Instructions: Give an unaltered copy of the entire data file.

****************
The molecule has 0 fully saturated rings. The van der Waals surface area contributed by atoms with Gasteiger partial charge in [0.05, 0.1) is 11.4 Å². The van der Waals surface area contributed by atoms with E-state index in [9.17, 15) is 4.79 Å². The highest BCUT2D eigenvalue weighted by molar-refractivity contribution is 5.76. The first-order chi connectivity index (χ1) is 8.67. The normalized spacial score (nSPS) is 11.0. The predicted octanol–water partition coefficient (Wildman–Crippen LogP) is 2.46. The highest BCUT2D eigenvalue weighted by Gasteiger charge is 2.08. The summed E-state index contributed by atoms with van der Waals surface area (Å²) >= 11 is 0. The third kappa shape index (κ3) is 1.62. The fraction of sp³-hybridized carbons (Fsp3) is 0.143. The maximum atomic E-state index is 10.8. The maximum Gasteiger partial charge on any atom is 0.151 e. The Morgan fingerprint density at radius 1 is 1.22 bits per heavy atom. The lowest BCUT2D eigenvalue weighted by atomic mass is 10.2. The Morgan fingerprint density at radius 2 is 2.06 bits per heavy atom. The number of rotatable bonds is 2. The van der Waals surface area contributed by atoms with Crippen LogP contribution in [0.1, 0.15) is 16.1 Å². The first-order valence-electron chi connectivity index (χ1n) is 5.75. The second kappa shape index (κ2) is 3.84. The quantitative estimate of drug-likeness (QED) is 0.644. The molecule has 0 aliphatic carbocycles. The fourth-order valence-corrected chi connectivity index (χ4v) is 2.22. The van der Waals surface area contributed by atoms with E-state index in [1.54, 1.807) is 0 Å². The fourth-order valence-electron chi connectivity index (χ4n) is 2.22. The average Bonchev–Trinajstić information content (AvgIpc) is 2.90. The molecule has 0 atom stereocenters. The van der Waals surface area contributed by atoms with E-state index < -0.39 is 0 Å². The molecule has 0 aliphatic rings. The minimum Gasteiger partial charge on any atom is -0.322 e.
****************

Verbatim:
The molecule has 0 fully saturated rings. The van der Waals surface area contributed by atoms with Gasteiger partial charge in [0.05, 0.1) is 11.4 Å². The van der Waals surface area contributed by atoms with E-state index in [9.17, 15) is 4.79 Å². The highest BCUT2D eigenvalue weighted by molar-refractivity contribution is 5.76. The first-order chi connectivity index (χ1) is 8.67. The normalized spacial score (nSPS) is 11.0. The predicted octanol–water partition coefficient (Wildman–Crippen LogP) is 2.46. The highest BCUT2D eigenvalue weighted by Gasteiger charge is 2.08. The summed E-state index contributed by atoms with van der Waals surface area (Å²) >= 11 is 0. The third kappa shape index (κ3) is 1.62. The fraction of sp³-hybridized carbons (Fsp3) is 0.143. The maximum atomic E-state index is 10.8. The maximum Gasteiger partial charge on any atom is 0.151 e. The Morgan fingerprint density at radius 1 is 1.22 bits per heavy atom. The lowest BCUT2D eigenvalue weighted by atomic mass is 10.2. The Morgan fingerprint density at radius 2 is 2.06 bits per heavy atom. The number of rotatable bonds is 2. The van der Waals surface area contributed by atoms with Crippen LogP contribution in [0.1, 0.15) is 16.1 Å². The first-order valence-electron chi connectivity index (χ1n) is 5.75. The second kappa shape index (κ2) is 3.84. The quantitative estimate of drug-likeness (QED) is 0.644. The molecule has 0 aliphatic carbocycles. The fourth-order valence-corrected chi connectivity index (χ4v) is 2.22. The van der Waals surface area contributed by atoms with E-state index in [1.54, 1.807) is 0 Å². The fourth-order valence-electron chi connectivity index (χ4n) is 2.22. The average Bonchev–Trinajstić information content (AvgIpc) is 2.90. The molecule has 0 atom stereocenters. The van der Waals surface area contributed by atoms with E-state index < -0.39 is 0 Å². The molecule has 0 aliphatic rings. The minimum Gasteiger partial charge on any atom is -0.322 e.